In this section I consider how well the camera works in low-light situations. Given the SX110's image stabilization, the hope is to get relatively low-noise, low-blur shots without having to use a tripod. In general it does well on the low-blur criteria, but not so well on noise.
At right you can see a hand-held shot with image stabilization on, at ISO 80, with a 1/1.3 second exposure (~0.7s). I have a pretty steady hand, but even I was surprised to see how little blur there was in the photo. The SX110's image stabilization works amazingly well. Shift-click on the photo to view it full-sized, however, and you will see that there is definitely both blur (unsurprising for a ~0.7s exposure!) and CCD noise (a bit disappointing, but the light level is quite low).
This photo was taken at ISO 200, with a 1/3.3s exposure. Already, things are much better. The unzoomed photo at right actually looks quite sharp, but if you click on it for the full sized version you will see that there still is some blur. CCD noise is worse, but not much.
Next, I turned off image stabilization, and used the same ISO/exposure (200,1/3.3s). As you can see, the result is quite blurry, perhaps even without viewing the image full size. Note, just how much blur you would get in this situation would vary by user and chance, since it all depends on how firm and steady your hand is. Any way you cut it, however, you can see that image stabilization is buying you a lot.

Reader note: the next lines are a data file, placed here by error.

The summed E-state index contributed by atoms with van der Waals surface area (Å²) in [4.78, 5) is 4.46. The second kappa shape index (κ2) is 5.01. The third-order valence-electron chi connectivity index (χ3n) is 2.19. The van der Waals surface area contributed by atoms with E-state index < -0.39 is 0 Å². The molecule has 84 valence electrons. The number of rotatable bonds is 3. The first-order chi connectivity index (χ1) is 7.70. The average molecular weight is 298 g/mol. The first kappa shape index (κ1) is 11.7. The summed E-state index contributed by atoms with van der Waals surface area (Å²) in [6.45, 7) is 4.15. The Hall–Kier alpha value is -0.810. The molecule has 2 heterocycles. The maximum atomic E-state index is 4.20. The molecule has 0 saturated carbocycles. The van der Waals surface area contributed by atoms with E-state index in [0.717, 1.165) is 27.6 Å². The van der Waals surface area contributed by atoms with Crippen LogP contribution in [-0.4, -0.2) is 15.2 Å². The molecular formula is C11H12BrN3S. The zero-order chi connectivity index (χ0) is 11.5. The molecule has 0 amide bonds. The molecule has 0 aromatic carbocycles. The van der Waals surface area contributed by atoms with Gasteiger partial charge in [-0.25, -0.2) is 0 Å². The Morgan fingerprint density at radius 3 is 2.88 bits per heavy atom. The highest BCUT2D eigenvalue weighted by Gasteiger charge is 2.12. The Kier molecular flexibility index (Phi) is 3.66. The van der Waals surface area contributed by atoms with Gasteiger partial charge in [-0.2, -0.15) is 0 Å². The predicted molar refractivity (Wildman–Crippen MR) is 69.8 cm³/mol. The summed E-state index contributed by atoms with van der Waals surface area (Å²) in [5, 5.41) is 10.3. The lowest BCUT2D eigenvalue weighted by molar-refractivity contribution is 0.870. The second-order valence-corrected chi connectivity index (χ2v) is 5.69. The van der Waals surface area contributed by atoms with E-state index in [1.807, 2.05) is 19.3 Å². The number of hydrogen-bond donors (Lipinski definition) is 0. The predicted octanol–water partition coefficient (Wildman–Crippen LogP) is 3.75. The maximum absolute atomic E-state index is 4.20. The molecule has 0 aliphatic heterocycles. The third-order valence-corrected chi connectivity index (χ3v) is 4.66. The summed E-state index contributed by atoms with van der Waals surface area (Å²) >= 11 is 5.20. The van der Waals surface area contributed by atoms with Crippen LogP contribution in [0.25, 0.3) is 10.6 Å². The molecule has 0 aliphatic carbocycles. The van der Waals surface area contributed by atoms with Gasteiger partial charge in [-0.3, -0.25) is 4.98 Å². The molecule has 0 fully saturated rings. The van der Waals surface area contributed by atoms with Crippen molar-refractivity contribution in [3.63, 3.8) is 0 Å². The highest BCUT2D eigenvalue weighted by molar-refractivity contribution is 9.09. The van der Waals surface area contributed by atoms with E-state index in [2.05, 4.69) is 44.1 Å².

With image stabilization back on, I raised the ISO to 400, with a 1/6s exposure. The result seems to be slightly more resolvable detail, if you view the image full screen. For instance, try to read the text on the pill bottle. The amount of noise, unfortunately, also goes up, though this is only really noticeable if you zoom all the way into 1:1 pixels, or if you have a really, really huge monitor (the image is 9 megapixels, which is 3456 x 2592).
Next up is ISO 800, with 1/13s exposure. Now the CCD nosie is significantly higher, and the level of detail doesn't seem to have improved at all. This ISO level might be useful if you have shakey hands, or a faster-moving subject than my desktop still-life pictured here. Otherwise, I would stick to ISO 400 or below.
In conclusion, the image stabilization works great. You can get good low-light shots even at ISO 200. Unfortunately, the CCD noise is pretty high - higher than I would have guessed given the size of the lens (which allows more light to enter the camera, which should, in theory, result in less noise). This is not as big a deal, however, if you don't need all 9MP of resolution. Viewing the photos on my 1280x1024 monitor, CCD noise only became objectionable at ISO 800. While monitors will continue to grow in resolution, it's going to be quite a while before even a few of us have 3456 x 2592 displays where you could actually display each pixel of a 9MP image. The other important point to keep in mind is that the actual ISO is pretty unimportant in the end: what you care about is whether you can get good low-blur, high-detail images without using the flash. If ISO 200 is good enough for that, who cares if some noise creeps into ISO 400.
This post is part of a series that reviews the Canon SX110IS.